It feels more engineered more than written—unlike previous CW superhero shows, it’s not based on an established comic book or inspired by particular stories—and it disappointed fans of the previous shows. But it is coming back for a second season (beginning on the CW in October 2016) with a smaller team and a new attempt to ground the show in the existing universe. While that doesn’t make the first season any more interesting, an improved second season could at least make the debut season relevant, which at this point would be an improvement.
16 episodes on Blu-ray and DVD, with three featurettes, the 2015 Comic-Con panel, a gag reel, and an Ultraviolet Digital copy of the entire season.
Gotham: The Complete Second Season (Warner, Blu-ray, DVD) – The pre-Batman comic book series focused on the early years of Gotham City police detective Jim Gordon (Ben McKenzie) and teenage Bruce Wayne (David Mazouz) struggling to do right in their corrupt city isn’t technically part of the TV DCU—it exists in its own universe of comic book noir and classic cop show dropped into a throwback urban jungle seeped in 1950s iconography—but it does draw its inspiration from the lore of the Batman comic book legacy.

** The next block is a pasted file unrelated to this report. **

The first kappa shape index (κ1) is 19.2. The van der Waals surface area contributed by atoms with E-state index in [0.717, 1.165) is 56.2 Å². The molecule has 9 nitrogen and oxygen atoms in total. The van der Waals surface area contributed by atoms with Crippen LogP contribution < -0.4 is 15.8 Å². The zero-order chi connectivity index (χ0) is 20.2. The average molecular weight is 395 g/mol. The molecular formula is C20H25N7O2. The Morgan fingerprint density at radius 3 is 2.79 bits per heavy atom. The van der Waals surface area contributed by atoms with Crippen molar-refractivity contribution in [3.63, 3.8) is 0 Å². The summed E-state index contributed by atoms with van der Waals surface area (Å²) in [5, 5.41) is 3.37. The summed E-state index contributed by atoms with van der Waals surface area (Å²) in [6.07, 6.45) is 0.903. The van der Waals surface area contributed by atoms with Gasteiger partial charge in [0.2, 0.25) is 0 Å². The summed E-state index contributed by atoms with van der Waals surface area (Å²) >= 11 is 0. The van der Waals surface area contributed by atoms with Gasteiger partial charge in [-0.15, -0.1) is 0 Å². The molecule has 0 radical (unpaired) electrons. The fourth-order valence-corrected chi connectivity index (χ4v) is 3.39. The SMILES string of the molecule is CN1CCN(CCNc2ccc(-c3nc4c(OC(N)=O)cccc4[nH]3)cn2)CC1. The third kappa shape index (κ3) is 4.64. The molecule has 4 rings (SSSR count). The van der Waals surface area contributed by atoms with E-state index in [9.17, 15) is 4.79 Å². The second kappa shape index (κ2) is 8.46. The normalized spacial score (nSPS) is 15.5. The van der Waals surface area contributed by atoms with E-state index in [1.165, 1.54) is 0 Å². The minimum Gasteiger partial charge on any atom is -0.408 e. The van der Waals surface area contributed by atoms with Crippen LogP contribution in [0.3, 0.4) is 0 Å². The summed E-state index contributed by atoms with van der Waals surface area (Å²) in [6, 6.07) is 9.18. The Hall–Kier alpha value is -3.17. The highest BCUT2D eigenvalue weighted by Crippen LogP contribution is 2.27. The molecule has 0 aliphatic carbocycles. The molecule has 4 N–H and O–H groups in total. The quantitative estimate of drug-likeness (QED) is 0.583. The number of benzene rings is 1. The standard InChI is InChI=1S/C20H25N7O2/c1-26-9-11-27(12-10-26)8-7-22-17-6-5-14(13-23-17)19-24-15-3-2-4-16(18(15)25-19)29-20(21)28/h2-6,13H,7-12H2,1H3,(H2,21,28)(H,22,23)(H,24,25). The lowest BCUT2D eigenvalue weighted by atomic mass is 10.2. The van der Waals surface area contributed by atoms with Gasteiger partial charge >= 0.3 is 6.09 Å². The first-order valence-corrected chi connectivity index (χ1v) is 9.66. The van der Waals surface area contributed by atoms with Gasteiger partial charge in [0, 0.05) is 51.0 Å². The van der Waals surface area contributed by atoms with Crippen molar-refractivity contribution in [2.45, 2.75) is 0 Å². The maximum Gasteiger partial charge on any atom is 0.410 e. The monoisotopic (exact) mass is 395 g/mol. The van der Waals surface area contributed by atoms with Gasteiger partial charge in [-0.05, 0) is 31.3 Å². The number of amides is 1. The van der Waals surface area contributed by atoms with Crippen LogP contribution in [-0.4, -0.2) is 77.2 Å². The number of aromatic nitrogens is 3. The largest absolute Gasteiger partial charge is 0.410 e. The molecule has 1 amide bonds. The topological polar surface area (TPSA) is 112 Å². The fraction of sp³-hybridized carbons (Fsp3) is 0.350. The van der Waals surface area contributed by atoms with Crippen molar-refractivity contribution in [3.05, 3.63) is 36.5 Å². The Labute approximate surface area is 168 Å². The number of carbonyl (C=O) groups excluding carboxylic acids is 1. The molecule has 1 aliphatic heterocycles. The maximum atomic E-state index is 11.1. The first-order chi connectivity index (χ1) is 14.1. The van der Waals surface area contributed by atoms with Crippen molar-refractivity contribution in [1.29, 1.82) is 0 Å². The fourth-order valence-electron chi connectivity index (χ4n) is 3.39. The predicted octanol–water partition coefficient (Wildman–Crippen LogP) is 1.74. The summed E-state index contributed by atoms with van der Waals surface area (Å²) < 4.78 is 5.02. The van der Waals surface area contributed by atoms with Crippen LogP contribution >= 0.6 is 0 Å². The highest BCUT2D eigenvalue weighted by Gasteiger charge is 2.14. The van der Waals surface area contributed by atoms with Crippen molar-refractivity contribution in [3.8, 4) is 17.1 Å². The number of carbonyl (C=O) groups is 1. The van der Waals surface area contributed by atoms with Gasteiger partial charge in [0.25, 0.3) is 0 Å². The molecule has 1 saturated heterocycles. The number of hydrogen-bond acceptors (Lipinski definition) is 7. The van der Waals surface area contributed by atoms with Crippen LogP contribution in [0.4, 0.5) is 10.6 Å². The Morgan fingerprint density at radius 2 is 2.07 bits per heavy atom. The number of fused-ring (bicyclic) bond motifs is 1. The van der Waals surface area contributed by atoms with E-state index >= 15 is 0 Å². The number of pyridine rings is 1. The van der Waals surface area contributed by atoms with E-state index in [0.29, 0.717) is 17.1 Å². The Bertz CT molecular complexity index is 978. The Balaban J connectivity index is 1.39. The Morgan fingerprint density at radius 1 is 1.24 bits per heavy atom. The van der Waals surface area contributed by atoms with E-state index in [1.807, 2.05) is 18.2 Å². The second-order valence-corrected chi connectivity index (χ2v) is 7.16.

Arkham Asylum continues to play a major role in the second season as it continues to chart the origins of such icon characters as The Penguin, The Riddler, and Catwoman in a city that faces a veritable flood of supervillains. The first half of the season (subtitled “Rise of the Villains”) focuses on mayoral candidate Theo Galavan (James Frain), who unleashes a crime wave on the city and plots to wipe out the Wayne legacy, and the second half (“Wrath of the Villains”) shifts to Dr. Hugo Strange (BD Wong), who runs Arkham Asylum (where the most dangerous criminals are treated) and creates a dungeon-full of superpowered, often insane villains in diabolic secret experiments. Jim clashes with a new chief (Michael Chiklis), who frowns on the unconventional tactics he and his partner Harvey Bullock (Donal Logue) use to battle the extreme criminals infiltrating the underworld, and breaks his own code to end Galavan’s evil plot, which lands him prison and costs him the love of his life (Morena Baccarin). He escapes to clear his name, becoming a fugitive and remaining outside the police department for the rest of the season, teaming up with Bruce and teen cat thief Selina Kyle (Camren Bicondova).